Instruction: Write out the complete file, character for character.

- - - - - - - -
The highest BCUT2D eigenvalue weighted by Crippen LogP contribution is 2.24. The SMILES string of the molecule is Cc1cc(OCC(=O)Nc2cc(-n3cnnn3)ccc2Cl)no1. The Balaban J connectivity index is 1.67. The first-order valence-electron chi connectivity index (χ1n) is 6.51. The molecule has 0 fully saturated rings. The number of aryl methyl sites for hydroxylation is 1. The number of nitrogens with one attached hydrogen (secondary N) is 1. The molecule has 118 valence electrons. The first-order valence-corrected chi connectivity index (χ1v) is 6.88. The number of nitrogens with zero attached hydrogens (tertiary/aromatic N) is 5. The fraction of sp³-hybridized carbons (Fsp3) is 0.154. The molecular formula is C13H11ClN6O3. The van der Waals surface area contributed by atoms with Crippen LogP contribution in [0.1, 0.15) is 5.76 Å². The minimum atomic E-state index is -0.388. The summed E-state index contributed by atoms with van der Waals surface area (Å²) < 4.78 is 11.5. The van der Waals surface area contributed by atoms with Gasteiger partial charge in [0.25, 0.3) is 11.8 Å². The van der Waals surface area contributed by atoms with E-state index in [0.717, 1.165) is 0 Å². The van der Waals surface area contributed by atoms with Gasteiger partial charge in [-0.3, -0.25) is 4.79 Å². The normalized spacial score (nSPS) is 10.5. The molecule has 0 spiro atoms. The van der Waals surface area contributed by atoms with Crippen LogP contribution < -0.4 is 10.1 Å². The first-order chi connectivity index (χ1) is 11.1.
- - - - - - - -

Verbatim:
The highest BCUT2D eigenvalue weighted by Crippen LogP contribution is 2.24. The SMILES string of the molecule is Cc1cc(OCC(=O)Nc2cc(-n3cnnn3)ccc2Cl)no1. The Balaban J connectivity index is 1.67. The first-order valence-electron chi connectivity index (χ1n) is 6.51. The molecule has 0 fully saturated rings. The number of aryl methyl sites for hydroxylation is 1. The number of nitrogens with one attached hydrogen (secondary N) is 1. The molecule has 118 valence electrons. The first-order valence-corrected chi connectivity index (χ1v) is 6.88. The number of nitrogens with zero attached hydrogens (tertiary/aromatic N) is 5. The fraction of sp³-hybridized carbons (Fsp3) is 0.154. The molecular formula is C13H11ClN6O3. The van der Waals surface area contributed by atoms with Crippen LogP contribution in [0.1, 0.15) is 5.76 Å². The minimum atomic E-state index is -0.388. The summed E-state index contributed by atoms with van der Waals surface area (Å²) < 4.78 is 11.5. The van der Waals surface area contributed by atoms with Gasteiger partial charge in [0.25, 0.3) is 11.8 Å². The van der Waals surface area contributed by atoms with E-state index in [0.717, 1.165) is 0 Å². The van der Waals surface area contributed by atoms with Gasteiger partial charge in [-0.3, -0.25) is 4.79 Å². The normalized spacial score (nSPS) is 10.5. The molecule has 0 spiro atoms. The van der Waals surface area contributed by atoms with Crippen LogP contribution < -0.4 is 10.1 Å². The first-order chi connectivity index (χ1) is 11.1.